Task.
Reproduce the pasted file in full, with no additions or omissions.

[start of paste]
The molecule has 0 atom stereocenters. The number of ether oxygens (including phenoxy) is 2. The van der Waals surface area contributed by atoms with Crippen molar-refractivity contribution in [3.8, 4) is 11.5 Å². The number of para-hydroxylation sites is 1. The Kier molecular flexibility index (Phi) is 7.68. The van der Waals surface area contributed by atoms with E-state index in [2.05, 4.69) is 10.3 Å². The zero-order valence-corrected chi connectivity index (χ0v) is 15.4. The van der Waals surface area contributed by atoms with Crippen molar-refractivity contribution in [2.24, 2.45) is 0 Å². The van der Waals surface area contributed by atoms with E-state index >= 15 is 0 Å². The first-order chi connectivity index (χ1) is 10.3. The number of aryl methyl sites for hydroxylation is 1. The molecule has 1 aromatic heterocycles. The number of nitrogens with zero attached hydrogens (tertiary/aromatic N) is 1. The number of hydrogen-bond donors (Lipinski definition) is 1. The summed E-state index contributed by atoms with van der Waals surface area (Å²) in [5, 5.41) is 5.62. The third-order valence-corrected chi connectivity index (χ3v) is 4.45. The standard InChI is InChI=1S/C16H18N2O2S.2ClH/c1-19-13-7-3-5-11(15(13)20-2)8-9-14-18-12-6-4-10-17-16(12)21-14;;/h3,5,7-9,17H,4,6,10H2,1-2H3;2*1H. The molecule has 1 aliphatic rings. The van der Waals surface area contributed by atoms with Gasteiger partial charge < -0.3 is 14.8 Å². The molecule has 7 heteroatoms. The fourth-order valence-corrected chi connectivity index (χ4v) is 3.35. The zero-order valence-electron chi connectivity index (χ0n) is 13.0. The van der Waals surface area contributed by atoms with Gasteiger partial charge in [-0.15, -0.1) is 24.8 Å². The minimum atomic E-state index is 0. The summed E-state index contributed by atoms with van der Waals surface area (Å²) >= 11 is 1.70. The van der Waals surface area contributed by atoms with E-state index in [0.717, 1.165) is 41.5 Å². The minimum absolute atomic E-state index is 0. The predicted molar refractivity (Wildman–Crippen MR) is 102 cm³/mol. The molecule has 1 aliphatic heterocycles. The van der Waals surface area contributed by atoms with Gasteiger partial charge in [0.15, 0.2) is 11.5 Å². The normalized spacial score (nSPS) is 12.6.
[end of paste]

The molecule has 0 atom stereocenters. The number of ether oxygens (including phenoxy) is 2. The van der Waals surface area contributed by atoms with Crippen molar-refractivity contribution in [3.8, 4) is 11.5 Å². The number of para-hydroxylation sites is 1. The Kier molecular flexibility index (Phi) is 7.68. The van der Waals surface area contributed by atoms with E-state index in [2.05, 4.69) is 10.3 Å². The zero-order valence-corrected chi connectivity index (χ0v) is 15.4. The van der Waals surface area contributed by atoms with Crippen molar-refractivity contribution in [2.24, 2.45) is 0 Å². The van der Waals surface area contributed by atoms with E-state index >= 15 is 0 Å². The first-order chi connectivity index (χ1) is 10.3. The number of aryl methyl sites for hydroxylation is 1. The molecule has 1 aromatic heterocycles. The number of nitrogens with zero attached hydrogens (tertiary/aromatic N) is 1. The number of hydrogen-bond donors (Lipinski definition) is 1. The summed E-state index contributed by atoms with van der Waals surface area (Å²) in [5, 5.41) is 5.62. The third-order valence-corrected chi connectivity index (χ3v) is 4.45. The standard InChI is InChI=1S/C16H18N2O2S.2ClH/c1-19-13-7-3-5-11(15(13)20-2)8-9-14-18-12-6-4-10-17-16(12)21-14;;/h3,5,7-9,17H,4,6,10H2,1-2H3;2*1H. The molecule has 1 aliphatic rings. The van der Waals surface area contributed by atoms with Gasteiger partial charge < -0.3 is 14.8 Å². The molecule has 7 heteroatoms. The fourth-order valence-corrected chi connectivity index (χ4v) is 3.35. The zero-order valence-electron chi connectivity index (χ0n) is 13.0. The van der Waals surface area contributed by atoms with Gasteiger partial charge in [-0.15, -0.1) is 24.8 Å². The minimum atomic E-state index is 0. The summed E-state index contributed by atoms with van der Waals surface area (Å²) >= 11 is 1.70. The van der Waals surface area contributed by atoms with E-state index in [0.717, 1.165) is 41.5 Å². The minimum absolute atomic E-state index is 0. The predicted molar refractivity (Wildman–Crippen MR) is 102 cm³/mol. The molecule has 1 aliphatic heterocycles. The van der Waals surface area contributed by atoms with Gasteiger partial charge in [0.15, 0.2) is 11.5 Å². The normalized spacial score (nSPS) is 12.6.